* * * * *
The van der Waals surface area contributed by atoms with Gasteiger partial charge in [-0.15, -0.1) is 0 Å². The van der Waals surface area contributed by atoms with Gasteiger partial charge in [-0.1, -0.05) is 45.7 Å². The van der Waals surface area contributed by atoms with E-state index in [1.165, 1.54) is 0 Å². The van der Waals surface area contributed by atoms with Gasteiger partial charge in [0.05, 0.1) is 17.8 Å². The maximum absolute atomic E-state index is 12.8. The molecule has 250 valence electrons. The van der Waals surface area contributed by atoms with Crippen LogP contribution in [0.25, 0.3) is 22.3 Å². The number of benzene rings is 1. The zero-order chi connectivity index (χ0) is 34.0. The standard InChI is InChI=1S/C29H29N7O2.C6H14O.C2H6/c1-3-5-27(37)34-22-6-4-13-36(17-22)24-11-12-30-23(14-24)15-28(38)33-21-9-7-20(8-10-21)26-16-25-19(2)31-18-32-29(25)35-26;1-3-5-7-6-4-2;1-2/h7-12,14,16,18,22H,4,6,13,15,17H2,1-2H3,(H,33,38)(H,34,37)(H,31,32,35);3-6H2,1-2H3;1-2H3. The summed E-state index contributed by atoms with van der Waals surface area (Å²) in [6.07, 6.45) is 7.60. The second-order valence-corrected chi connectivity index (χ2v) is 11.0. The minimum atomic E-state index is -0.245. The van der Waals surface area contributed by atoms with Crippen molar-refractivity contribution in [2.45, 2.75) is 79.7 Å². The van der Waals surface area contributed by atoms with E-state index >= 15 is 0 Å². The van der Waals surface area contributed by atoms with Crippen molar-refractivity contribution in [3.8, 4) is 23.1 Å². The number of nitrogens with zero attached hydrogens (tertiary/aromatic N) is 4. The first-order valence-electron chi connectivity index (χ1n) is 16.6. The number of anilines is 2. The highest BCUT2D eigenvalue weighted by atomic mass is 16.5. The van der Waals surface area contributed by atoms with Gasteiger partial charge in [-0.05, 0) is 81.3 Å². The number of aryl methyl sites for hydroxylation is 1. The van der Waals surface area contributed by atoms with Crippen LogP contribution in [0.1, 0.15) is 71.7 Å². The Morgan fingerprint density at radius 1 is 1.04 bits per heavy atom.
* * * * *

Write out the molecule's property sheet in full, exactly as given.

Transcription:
The van der Waals surface area contributed by atoms with Gasteiger partial charge in [-0.15, -0.1) is 0 Å². The van der Waals surface area contributed by atoms with Gasteiger partial charge in [-0.1, -0.05) is 45.7 Å². The van der Waals surface area contributed by atoms with E-state index in [1.165, 1.54) is 0 Å². The van der Waals surface area contributed by atoms with Gasteiger partial charge in [0.05, 0.1) is 17.8 Å². The maximum absolute atomic E-state index is 12.8. The molecule has 250 valence electrons. The van der Waals surface area contributed by atoms with Crippen LogP contribution in [0.25, 0.3) is 22.3 Å². The number of benzene rings is 1. The zero-order chi connectivity index (χ0) is 34.0. The standard InChI is InChI=1S/C29H29N7O2.C6H14O.C2H6/c1-3-5-27(37)34-22-6-4-13-36(17-22)24-11-12-30-23(14-24)15-28(38)33-21-9-7-20(8-10-21)26-16-25-19(2)31-18-32-29(25)35-26;1-3-5-7-6-4-2;1-2/h7-12,14,16,18,22H,4,6,13,15,17H2,1-2H3,(H,33,38)(H,34,37)(H,31,32,35);3-6H2,1-2H3;1-2H3. The summed E-state index contributed by atoms with van der Waals surface area (Å²) in [6.07, 6.45) is 7.60. The second-order valence-corrected chi connectivity index (χ2v) is 11.0. The minimum atomic E-state index is -0.245. The van der Waals surface area contributed by atoms with Crippen molar-refractivity contribution in [2.45, 2.75) is 79.7 Å². The van der Waals surface area contributed by atoms with E-state index >= 15 is 0 Å². The van der Waals surface area contributed by atoms with Crippen molar-refractivity contribution in [3.8, 4) is 23.1 Å². The number of nitrogens with zero attached hydrogens (tertiary/aromatic N) is 4. The first-order valence-electron chi connectivity index (χ1n) is 16.6. The number of anilines is 2. The highest BCUT2D eigenvalue weighted by atomic mass is 16.5. The van der Waals surface area contributed by atoms with Gasteiger partial charge in [-0.05, 0) is 81.3 Å². The number of aryl methyl sites for hydroxylation is 1. The van der Waals surface area contributed by atoms with Crippen LogP contribution in [0.1, 0.15) is 71.7 Å². The Morgan fingerprint density at radius 1 is 1.04 bits per heavy atom.